The adult film star, who claims to have had a months-long affair with the president starting in 2006, said her book would be released in October of this year.
“It’s going to be a long three weeks before the book comes out for Donald Trump,” her attorney, Michael Avenatti, said in an appearance on The View on Wednesday.
Mr Trump has denied ever having an affair with Ms Daniels. But his former attorney, Michael Cohen, pleaded guilty last month to campaign finance violations stemming from a hush-money payment he made to the actress shortly before the election.
In a court hearing, Mr Cohen said the president directed him to pay off both Ms Daniels and another woman who claimed to have had an affair with him. Mr Trump has said he was not aware of the payments until after they were made.
Ms Daniels rose to national prominence after suing the president to break the non-disclosure agreement that Mr Cohen brokered before the election. The book announcement came on the heels of a court filing in which Mr Trump’s attorneys said they did not plan on enforcing the agreement after all.
St Martin’s Press confirmed in a statement that they would be publishing Full Disclosure, which will be released on 2 October, adding that the book would chronicle Ms Daniels’s journey “from a rough childhood in Louisiana onto the national stage, and the events that led to the nondisclosure agreement and the behind-the-scenes attempts to intimidate her”.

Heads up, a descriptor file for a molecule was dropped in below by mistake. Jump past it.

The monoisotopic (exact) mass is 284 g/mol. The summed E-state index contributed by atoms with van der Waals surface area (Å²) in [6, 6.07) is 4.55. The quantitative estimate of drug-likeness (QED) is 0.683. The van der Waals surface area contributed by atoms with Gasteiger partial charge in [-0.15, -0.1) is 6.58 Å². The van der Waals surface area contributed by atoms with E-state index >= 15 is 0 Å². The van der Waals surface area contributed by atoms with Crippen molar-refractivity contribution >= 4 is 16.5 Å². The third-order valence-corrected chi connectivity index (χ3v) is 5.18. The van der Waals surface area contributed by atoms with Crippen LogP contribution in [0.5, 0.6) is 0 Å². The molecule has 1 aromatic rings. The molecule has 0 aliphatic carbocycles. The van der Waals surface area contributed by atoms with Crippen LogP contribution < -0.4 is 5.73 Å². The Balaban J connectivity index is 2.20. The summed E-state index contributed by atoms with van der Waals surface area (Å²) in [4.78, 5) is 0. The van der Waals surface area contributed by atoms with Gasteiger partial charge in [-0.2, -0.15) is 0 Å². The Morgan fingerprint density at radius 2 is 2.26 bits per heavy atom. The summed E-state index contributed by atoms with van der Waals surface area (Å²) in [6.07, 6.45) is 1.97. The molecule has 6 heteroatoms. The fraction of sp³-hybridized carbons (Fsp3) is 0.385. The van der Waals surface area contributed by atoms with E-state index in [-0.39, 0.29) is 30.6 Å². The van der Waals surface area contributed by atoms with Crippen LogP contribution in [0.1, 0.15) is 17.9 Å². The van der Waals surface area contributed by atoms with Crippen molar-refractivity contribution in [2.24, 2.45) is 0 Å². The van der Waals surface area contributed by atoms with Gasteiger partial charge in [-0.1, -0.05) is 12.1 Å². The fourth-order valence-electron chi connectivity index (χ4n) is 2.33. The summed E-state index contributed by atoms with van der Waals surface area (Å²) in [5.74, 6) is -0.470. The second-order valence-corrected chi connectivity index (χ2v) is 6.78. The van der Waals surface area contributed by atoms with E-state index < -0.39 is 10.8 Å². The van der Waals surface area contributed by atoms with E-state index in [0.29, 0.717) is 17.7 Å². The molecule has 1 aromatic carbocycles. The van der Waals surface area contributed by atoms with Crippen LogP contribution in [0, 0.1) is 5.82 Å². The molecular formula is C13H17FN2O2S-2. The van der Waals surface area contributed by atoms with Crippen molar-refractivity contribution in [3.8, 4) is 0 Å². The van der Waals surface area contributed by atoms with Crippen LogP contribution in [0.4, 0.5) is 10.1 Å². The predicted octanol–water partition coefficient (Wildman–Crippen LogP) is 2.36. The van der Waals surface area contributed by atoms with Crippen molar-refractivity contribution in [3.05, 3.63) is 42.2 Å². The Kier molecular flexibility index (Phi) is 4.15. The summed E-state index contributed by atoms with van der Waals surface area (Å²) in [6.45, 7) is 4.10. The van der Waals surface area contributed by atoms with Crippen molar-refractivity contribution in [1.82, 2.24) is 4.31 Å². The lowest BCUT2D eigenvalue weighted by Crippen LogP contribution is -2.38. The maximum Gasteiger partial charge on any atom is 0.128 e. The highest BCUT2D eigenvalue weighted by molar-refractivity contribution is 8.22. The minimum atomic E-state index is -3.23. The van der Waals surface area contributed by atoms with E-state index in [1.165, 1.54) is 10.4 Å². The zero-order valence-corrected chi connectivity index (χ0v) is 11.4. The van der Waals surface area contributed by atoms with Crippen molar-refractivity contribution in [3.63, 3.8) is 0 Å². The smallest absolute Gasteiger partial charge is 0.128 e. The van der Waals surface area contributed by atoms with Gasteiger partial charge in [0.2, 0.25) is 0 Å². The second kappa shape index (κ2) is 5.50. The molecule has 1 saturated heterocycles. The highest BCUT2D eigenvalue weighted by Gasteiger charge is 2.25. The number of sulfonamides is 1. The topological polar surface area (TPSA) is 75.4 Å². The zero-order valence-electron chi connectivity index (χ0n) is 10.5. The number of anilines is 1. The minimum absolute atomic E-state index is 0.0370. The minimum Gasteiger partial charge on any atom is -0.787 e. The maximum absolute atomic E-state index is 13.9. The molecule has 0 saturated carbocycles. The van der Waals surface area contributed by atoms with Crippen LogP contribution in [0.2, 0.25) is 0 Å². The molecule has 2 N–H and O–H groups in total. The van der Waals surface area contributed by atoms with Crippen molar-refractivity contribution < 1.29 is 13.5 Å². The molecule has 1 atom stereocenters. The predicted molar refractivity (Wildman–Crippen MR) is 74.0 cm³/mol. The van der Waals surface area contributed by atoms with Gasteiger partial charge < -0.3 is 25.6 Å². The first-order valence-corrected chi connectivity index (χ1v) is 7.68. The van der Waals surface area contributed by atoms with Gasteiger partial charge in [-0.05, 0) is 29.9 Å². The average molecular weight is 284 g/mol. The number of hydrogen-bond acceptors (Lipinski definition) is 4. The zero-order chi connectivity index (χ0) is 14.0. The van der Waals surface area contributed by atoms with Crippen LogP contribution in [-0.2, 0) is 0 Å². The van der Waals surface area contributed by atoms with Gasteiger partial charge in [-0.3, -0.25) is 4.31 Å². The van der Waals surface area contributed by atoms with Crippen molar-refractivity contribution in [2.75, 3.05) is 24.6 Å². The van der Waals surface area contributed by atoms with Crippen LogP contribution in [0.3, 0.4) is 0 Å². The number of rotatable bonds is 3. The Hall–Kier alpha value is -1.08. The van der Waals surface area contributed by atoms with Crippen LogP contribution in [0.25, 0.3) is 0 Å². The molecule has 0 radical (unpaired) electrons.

“I own my story and the choices I made,” the publisher cites her as writing. “They may not be the ones you would have made, but I stand by them.”
The actress said she was motivated to write the book in part by her experience in previous interviews, where she felt she was not able to tell the full story of her affair and ensuing court case.
“I was like, ‘I’m going to write everything and include it — and people can think what they want to about me, but at least it’s the truth’,” she said on Wednesday.
Ms Daniels has previously said she felt vindicated by Mr Cohen’s guilty plea, in which he admitted to violating campaign finance law at the president’s direction “for the principal purpose of influencing the election”.
“How ya like me now?” she tweeted after Mr Cohen’s hearing in August.
On Wednesday, she opened up slightly about the experience, saying she “broke down into sobs” after hearing the news.
“I didn’t realise how much pressure I had felt,” she added. “…To be called a liar and not believed for months and months, it had taken its toll.”